Military Court Skirts Gay Sex
August 23, 2004
By 365Gay.com Newscenter Staff
Washington—In a decision released
Monday, the military’s highest court of criminal appeals declined to strike
down the armed forces’ ban on private, consensual sodomy, known as Article
125 of the Uniform Code of Military Justice.
The court reviewed the statute in wake of the U.S.
Supreme Court decision in Lawrence v. Texas in June 2003. The Court of Appeals
for the Armed Forces left open whether it would declare private consensual
sodomy involving service members unconstitutional in future cases.
In United States v. Marcum, the court found that the
appellant’s involvement with a subordinate took his conduct outside of the
constitutional protection defined by the Supreme Court.
“The court sidestepped the issue of whether Article 125
is unconstitutional,” said C. Dixon Osburn the Executive Director of the
Servicemembers Legal Defense Network.
“In Lawrence, the Supreme Court took a clear and
unmistakable view that government intrusion into private intimate
relationships is unconstitutional. SLDN will now consider all options
regarding further challenges to the military’s statute.”
Counsel for SLDN argued in Marcum that the Lawrence
decision, which struck down state sodomy laws, invalidated the military’s
similar statute. SLDN argued, as the court noted, that Lawrence recognized
“a constitutional liberty interest in sexual intimacy between consenting
adults in private.” SLDN was joined by Lambda Legal Defense & Education
Fund, the American Civil Liberties Union (ACLU) and the ACLU of the National
Marcum was a cryptologic linguist and the supervising
noncommissioned officer in a flight of Persian-Farsi speaking intelligence
analysts stationed at Offutt Air Force Base in Omaha, Nebraksa. He was
convicted on May 21, 2000 of consensual sodomy and other charges.
After the Supreme Court’s decision in Lawrence, the
Court of Appeals for the Armed Forces granted appellant the right to challenge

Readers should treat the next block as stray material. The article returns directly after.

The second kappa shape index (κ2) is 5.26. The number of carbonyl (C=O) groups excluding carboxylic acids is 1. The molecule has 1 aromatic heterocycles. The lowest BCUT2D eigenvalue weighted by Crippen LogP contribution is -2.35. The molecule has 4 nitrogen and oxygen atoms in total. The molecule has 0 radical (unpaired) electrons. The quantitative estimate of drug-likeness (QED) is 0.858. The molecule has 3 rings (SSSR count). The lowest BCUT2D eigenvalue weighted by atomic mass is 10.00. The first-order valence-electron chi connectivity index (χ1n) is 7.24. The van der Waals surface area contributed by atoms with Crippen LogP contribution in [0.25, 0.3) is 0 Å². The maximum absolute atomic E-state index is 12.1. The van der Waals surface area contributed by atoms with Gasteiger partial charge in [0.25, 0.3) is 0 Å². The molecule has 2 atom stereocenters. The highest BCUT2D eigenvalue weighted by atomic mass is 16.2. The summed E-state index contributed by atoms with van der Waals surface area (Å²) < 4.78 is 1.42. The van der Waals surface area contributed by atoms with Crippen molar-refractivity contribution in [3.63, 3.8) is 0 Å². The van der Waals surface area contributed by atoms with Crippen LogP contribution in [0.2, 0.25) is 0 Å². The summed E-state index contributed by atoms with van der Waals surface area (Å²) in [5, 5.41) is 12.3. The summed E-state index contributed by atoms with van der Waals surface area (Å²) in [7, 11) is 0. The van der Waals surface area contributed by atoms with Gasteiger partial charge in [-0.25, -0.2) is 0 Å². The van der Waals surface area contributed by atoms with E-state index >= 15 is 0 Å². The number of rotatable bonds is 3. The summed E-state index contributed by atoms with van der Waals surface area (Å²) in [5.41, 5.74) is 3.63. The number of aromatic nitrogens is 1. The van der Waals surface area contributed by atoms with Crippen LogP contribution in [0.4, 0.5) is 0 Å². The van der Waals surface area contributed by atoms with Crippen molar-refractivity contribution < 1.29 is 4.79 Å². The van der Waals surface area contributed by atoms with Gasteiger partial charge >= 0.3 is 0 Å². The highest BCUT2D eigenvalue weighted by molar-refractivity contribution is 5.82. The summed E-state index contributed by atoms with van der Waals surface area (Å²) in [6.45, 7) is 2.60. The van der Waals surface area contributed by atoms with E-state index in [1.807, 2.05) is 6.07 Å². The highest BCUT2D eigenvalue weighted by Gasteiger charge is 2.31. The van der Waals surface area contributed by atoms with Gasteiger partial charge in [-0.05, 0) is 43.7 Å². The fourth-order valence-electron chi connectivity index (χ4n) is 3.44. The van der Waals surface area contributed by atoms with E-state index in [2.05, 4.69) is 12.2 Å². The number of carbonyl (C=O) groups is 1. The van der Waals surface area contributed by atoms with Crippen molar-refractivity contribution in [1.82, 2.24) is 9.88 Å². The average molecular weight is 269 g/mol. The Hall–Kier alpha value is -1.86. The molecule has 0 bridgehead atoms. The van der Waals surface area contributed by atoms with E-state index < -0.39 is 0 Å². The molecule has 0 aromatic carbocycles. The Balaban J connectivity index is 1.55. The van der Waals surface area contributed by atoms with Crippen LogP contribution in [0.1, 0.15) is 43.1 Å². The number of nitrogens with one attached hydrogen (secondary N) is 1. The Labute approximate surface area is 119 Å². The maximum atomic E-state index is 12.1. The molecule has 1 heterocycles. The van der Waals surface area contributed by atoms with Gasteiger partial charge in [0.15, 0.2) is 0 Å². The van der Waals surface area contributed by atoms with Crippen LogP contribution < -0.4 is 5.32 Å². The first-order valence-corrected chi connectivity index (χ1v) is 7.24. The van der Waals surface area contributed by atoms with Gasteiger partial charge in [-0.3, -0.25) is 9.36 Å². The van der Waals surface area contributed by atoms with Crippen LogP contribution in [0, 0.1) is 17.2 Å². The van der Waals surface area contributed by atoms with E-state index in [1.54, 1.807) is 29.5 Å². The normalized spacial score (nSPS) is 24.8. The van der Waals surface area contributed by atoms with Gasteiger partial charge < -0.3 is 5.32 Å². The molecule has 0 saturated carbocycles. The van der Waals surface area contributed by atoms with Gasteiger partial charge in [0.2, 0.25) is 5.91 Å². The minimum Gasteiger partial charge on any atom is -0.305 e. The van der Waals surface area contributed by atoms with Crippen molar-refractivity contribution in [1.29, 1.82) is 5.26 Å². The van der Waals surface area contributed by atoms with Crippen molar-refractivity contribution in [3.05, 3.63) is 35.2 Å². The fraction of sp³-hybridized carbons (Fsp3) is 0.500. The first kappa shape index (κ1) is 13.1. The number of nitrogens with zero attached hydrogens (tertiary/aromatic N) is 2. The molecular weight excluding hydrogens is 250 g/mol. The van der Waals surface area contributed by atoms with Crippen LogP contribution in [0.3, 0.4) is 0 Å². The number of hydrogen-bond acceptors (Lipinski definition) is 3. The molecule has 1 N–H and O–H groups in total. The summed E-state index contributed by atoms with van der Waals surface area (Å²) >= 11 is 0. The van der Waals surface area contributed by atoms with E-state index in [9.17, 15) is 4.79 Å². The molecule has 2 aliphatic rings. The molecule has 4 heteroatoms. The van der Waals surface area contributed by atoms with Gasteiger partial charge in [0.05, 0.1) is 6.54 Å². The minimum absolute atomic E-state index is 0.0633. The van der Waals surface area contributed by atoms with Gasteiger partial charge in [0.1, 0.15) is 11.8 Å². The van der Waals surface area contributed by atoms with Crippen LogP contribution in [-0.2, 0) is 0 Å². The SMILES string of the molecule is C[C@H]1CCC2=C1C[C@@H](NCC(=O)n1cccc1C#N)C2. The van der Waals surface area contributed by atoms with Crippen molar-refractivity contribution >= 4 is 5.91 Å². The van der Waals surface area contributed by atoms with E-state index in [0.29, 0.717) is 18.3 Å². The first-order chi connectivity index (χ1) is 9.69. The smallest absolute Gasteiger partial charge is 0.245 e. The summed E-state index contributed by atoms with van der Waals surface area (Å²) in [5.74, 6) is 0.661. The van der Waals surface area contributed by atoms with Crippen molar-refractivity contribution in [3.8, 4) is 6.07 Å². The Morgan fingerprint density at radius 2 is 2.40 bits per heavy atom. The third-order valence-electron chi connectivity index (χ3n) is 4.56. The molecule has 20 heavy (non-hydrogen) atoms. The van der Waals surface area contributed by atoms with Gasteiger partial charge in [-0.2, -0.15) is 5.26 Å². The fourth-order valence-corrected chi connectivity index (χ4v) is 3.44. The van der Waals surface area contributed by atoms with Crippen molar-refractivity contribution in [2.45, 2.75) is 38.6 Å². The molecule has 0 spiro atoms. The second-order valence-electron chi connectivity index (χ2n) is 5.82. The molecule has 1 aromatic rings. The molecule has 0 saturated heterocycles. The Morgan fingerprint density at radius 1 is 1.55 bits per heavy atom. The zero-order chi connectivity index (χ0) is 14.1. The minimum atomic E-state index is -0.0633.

to continued validity of Article 125.
The court noted that “constitutional rights generally
apply to members of the armed forces unless by their express terms...they are
The court suggested that consensual sodomy, by itself,
even in the military context, may be within the constitutional protection
defined by the Supreme Court. The Court of Appeals for the Armed Forces ruled,
however, that the additional aspect of that conduct occurring within the
context of a superior / subordinate relationship, took the conduct outside of
the constitutional protection defined by the Supreme Court.
The military’s sodomy statute applies to both
heterosexual and same-sex consensual sodomy. According to the RAND Institute,
80 percent of military personnel violate the statute on a regular basis.
In 2001, a blue ribbon panel convened to review the
Uniform Code of Military Justice (UCMJ) also called for repeal of the statute.
The Cox Commission, chaired by retired Judge Walter T. Cox III, called
military sodomy prosecutions “arbitrary, even vindictive.” The Commission
recommended replacing the existing statute with one more closely resembling
civilian prohibitions against forcible sodomy, sexual conduct with a minor and
other serious criminal offenses.
“Private, consensual conduct in the bedroom has no
impact on the battlefield,” Osburn said. “Our country right now needs to
fight terrorists, not pry into people’s private lives.”
SLDN noted that the decision has no impact on the
military’s “Don’t Ask, Don’t Tell” ban on lesbian, gay and bisexual
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